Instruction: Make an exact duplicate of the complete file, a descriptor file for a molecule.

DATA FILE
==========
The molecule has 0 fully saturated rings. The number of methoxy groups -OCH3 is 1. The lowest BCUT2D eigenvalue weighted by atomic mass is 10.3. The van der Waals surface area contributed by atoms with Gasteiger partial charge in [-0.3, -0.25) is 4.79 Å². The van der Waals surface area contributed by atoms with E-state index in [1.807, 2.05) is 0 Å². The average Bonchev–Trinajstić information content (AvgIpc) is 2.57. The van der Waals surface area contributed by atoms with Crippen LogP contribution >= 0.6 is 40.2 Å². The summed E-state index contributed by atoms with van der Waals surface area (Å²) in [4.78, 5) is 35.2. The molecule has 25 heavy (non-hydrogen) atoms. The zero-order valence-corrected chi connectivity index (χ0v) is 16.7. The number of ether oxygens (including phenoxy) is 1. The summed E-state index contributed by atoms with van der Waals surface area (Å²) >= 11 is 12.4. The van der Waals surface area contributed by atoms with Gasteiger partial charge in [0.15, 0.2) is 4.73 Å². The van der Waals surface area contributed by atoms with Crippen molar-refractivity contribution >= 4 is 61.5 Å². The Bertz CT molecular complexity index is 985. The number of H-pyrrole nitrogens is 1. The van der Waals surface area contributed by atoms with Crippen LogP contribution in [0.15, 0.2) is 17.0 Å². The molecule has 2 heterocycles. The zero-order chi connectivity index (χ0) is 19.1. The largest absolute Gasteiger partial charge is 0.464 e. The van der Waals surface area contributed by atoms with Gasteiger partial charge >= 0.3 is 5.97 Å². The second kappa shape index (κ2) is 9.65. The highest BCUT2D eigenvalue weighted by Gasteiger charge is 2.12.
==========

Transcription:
The molecule has 0 fully saturated rings. The number of methoxy groups -OCH3 is 1. The lowest BCUT2D eigenvalue weighted by atomic mass is 10.3. The van der Waals surface area contributed by atoms with Gasteiger partial charge in [-0.3, -0.25) is 4.79 Å². The van der Waals surface area contributed by atoms with E-state index in [1.807, 2.05) is 0 Å². The average Bonchev–Trinajstić information content (AvgIpc) is 2.57. The van der Waals surface area contributed by atoms with Crippen LogP contribution >= 0.6 is 40.2 Å². The summed E-state index contributed by atoms with van der Waals surface area (Å²) in [4.78, 5) is 35.2. The molecule has 25 heavy (non-hydrogen) atoms. The zero-order valence-corrected chi connectivity index (χ0v) is 16.7. The number of ether oxygens (including phenoxy) is 1. The summed E-state index contributed by atoms with van der Waals surface area (Å²) >= 11 is 12.4. The van der Waals surface area contributed by atoms with Gasteiger partial charge in [0.15, 0.2) is 4.73 Å². The van der Waals surface area contributed by atoms with Crippen molar-refractivity contribution >= 4 is 61.5 Å². The Bertz CT molecular complexity index is 985. The number of H-pyrrole nitrogens is 1. The van der Waals surface area contributed by atoms with Crippen LogP contribution in [0.15, 0.2) is 17.0 Å². The molecule has 2 heterocycles. The zero-order chi connectivity index (χ0) is 19.1. The largest absolute Gasteiger partial charge is 0.464 e. The van der Waals surface area contributed by atoms with Gasteiger partial charge >= 0.3 is 5.97 Å². The second kappa shape index (κ2) is 9.65. The highest BCUT2D eigenvalue weighted by Gasteiger charge is 2.12.